Chris King is a histology technician at the National Institutes of Health, near Washington, D.C. He enjoys his work, which features heavy use of microscopy, but used to find it hard to explain what he does to friends and family. “So I started taking pictures of some of the tissue stains and other things at work, and they seemed to get it better,” he says.
Soon he was doing experiments to see how he could manipulate various substances to produce interesting colors and shapes. His family was interested in what he was doing, so they helped him get his own microscope at home. He picked up other used lab equipment on eBay. Now his lab-studio dominates his apartment. “It’s in part of my bedroom, and then most of the kitchen, and the dining room is pretty much dedicated to it.”
King tells Newscripts that most of his time outside work is spent on microscope art. “Usually Thursdays I kinda dedicate the whole night to it. I’ll spend an hour or two every day, including editing.”
But polarized light microscopy is not just pretty colors. The technique is used to spot defects in transparent materials, visualize tissue features, and spot kidney stones in biopsy samples, King explains. It can also be used to identify chemicals that have a fixed refractive index by taking a sample of a known thickness and comparing the colors to known values.
“I get the prettiest results out of amino acid combinations,” he says. “I really like to make compounds that we see in our everyday lives stimulating or inspiring for people to look at who maybe aren’t as familiar with chemistry as we are.”
Magic angle art
Speaking of scientific work that is hard to explain at a party, consider the challenge for John Muntean, a solid-state nuclear magnetic resonance spectroscopist at Argonne National Laboratory.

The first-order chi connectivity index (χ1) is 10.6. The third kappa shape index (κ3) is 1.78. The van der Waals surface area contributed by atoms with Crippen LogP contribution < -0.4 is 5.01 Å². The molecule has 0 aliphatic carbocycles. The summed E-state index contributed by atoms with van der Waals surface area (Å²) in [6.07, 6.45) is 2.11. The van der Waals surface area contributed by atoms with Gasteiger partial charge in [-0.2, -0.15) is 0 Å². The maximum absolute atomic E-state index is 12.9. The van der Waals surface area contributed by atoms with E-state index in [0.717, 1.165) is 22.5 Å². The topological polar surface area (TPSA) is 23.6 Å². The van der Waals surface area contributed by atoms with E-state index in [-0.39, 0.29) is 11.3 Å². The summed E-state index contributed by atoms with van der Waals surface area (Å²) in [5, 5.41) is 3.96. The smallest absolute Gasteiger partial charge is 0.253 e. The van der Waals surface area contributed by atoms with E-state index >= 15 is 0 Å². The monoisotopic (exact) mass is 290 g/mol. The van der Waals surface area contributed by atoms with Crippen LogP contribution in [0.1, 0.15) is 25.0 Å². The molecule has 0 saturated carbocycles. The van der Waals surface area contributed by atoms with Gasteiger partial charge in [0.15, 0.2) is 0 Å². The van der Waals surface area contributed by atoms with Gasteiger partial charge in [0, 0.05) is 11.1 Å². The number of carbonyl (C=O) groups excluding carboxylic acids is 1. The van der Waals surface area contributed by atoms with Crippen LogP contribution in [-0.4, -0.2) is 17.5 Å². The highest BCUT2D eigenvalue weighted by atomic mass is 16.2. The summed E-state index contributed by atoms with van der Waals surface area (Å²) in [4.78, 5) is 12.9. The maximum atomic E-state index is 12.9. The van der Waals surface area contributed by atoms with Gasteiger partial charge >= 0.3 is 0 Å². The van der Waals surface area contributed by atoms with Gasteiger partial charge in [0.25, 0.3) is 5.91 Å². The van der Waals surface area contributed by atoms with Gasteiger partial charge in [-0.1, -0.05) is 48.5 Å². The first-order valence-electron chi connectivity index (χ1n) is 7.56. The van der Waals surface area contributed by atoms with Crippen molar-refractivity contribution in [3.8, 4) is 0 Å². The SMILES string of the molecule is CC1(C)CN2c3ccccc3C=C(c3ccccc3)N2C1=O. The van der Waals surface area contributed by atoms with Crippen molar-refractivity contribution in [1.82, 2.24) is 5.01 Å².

NMR is normally done in the solution phase, where molecular motion averages out the orientation of the molecules being studied. In an amorphous solid, every orientation is present, he explains. But by spinning samples at what’s known as the magic angle, researchers can get a single value for all those different directions.
It may sound mystical, but Muntean notes that it’s just geometry. “Some people struggle with understanding the importance of the magic angle,” he tells Newscripts. “So as a means of demonstrating it, I created the first magic angle sculpture.”
Muntean’s sculptures spin at the same magic angle as his molecules. At each of three iterations of that spin, the pieces cast a different shadow. He says the math he uses to create his artwork is exactly the same as what he uses in his science. The art is “a way to explain to people, without any math, without any understanding of chemical shift tensors, what it is that we’re doing.”
His artwork has taken him to some unexpected places. “I’m in museums, I have a patent pending on the design methods, and I’ve been featured in national ad campaigns,” he says. An advertising firm asked if he could do his sculptures in Lego. For an artist, “the answer is always yes, even if you can’t. So I said, ‘Sure, why not?’ That’s the kind of confidence that chemists bring to problems all the time,” he says.
Craig Bettenhausen wrote this week’s column. Please send comments and suggestions to firstname.lastname@example.org.